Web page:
head off when we go about, but that aside, does
the job. I am going to put more ratio on the tack
down- haul as it takes just a bit much to pull the
yard vertical AND create luff tension as it is.
I will add a block up top too to make hoisting the
main halyard easier for Glenda.
The Monday was glorious. Most folk went home and
we had the place pretty much to ourselves. We explored
the far shores of the lake and found a little beach
(very little) where we tied up and went for a swim.
Later in the day two young lads (twins in fact)
took me out as a passenger in my own boat. They
were expert sailors and it was very interesting
to hear their thoughts. They said she was "a
bit like a Hartley 16' to sail, but ideal for me!
Very stable, but not entirely lacking excitement"!
Would you believe they sailed me up and down one
of the creeks feeding into the lake - no motor.
waiting for the first breath of wind on Sunday
morning, The little boat harbour was glassy calm
until the sea breeze from the Tasman sea only
a few hundred yards away began to make its presence
Photo by Dave Johnstone
And from Owen.
Attached some more photos from the weekend. The
other Navigator is Ken Davies' ; named Rosa Parks,
after the African-American lady who refused to give
up her seat to a white on a bus.
Dave had let me know that Ken would be there as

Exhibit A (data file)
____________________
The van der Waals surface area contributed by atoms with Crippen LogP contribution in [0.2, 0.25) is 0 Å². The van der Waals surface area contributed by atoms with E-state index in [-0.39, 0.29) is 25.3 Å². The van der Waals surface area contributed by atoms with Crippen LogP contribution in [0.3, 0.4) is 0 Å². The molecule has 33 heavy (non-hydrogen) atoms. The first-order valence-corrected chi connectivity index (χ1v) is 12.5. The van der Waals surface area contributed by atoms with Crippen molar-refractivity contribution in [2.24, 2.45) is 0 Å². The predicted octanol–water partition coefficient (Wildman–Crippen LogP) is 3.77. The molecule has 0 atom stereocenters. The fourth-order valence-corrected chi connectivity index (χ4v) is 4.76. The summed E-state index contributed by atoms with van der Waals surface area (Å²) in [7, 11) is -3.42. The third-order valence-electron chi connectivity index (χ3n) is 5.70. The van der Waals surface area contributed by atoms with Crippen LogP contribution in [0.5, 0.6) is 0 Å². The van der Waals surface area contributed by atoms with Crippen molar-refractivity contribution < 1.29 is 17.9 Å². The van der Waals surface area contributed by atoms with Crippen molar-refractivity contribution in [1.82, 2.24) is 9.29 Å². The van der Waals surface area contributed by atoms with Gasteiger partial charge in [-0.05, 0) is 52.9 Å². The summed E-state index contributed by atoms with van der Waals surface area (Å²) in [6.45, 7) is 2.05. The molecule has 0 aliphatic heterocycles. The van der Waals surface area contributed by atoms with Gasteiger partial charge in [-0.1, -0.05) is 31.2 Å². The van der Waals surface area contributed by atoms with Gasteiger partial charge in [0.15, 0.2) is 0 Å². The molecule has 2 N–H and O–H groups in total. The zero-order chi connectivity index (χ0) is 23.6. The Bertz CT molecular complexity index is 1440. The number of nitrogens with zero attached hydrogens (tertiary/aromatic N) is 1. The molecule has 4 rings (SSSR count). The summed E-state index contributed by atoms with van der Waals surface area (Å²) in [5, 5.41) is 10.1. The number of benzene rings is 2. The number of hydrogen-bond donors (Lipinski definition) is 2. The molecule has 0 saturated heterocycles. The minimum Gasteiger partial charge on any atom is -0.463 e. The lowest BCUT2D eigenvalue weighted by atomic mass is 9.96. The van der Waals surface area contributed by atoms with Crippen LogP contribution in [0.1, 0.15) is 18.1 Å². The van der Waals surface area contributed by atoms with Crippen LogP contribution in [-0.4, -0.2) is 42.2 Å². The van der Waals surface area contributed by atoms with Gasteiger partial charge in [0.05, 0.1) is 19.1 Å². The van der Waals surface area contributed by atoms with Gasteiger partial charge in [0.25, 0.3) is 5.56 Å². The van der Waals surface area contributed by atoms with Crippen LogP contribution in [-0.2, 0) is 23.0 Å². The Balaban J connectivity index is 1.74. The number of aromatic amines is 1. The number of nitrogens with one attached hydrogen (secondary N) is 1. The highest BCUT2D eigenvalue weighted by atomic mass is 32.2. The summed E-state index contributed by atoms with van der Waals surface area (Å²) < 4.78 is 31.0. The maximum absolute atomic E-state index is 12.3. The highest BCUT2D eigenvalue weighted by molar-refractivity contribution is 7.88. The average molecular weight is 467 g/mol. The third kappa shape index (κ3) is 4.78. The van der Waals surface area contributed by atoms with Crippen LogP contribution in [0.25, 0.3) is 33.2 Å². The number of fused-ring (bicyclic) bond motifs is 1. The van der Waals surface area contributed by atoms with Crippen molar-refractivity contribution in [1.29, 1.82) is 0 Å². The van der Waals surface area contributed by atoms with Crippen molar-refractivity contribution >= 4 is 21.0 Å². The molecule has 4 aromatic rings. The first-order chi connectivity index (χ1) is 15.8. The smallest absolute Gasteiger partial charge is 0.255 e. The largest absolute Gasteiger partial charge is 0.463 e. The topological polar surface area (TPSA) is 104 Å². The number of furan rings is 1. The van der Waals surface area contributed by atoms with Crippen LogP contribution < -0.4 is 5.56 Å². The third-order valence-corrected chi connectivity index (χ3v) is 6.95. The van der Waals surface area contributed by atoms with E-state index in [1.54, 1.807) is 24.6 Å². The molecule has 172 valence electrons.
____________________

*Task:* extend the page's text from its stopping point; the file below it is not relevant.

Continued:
well and the attraction of having 3 Navigators on
a lovely wee lake was too much to resist. Ken built
his in the lounge of his flat and has made a nice
job. He was lucky with timber for his spars, coming
across some "aircraft quality" spruce
that someone hadn't needed. He has done the best
job of the bow end of the garboard that I have seen.
Korora looks a real gold-plater with the varnished
and rounded mahogany rubbing strips and an arch
of mahogany across the top of the transom.
We had the 3 boats sailing in formation on a close
reach at one point; great to be part of and a great
sight (we were told) from the clubrooms, which are
tucked into the trees perhaps 10 vertical metres
above the lake. I am hopeful of photos from other
I am not sure if you know Lake Mahinapua; it is
just south of Hokitika, and by a remarkable local
consensus it is reserved for sailboats, while Lake
Kaniere is reserved for powerboats. Which makes
being there even more of a pleasure. It is about
5 hours drive from Nelson towing a boat, allowing
for coffee and petrol stops.
Navigator “ Tusk”
sails really stand out against the dark green
of the primeval Beech rainforest that surrounds
Lake Mahinapua, home for many rare and protected
bird species this forest is typical of the forests
that covered much of ancient Gondwanaland prior
to its breaking up into the present continental
masses. Here is Ken Davies Navigator “Rosa
Parks” slipping silently along the shore
giving her skipper and crew an unparralelled
look at the flora and fauna unique to this area.
Photo by Owen Sinclair
Well done guys, I have sailed on Mahinapua many
years ago, and if it's as good today as it was then
that would have been a memorable weekend. Thanks for
keeping me posted and thanks for the photos, they
will cheer those in the northern hemisphere up no
Google Earth, 42 deg 47 41’.68 South 170deg
55’01.47 East Check it out.
Navigator sailing dinghy.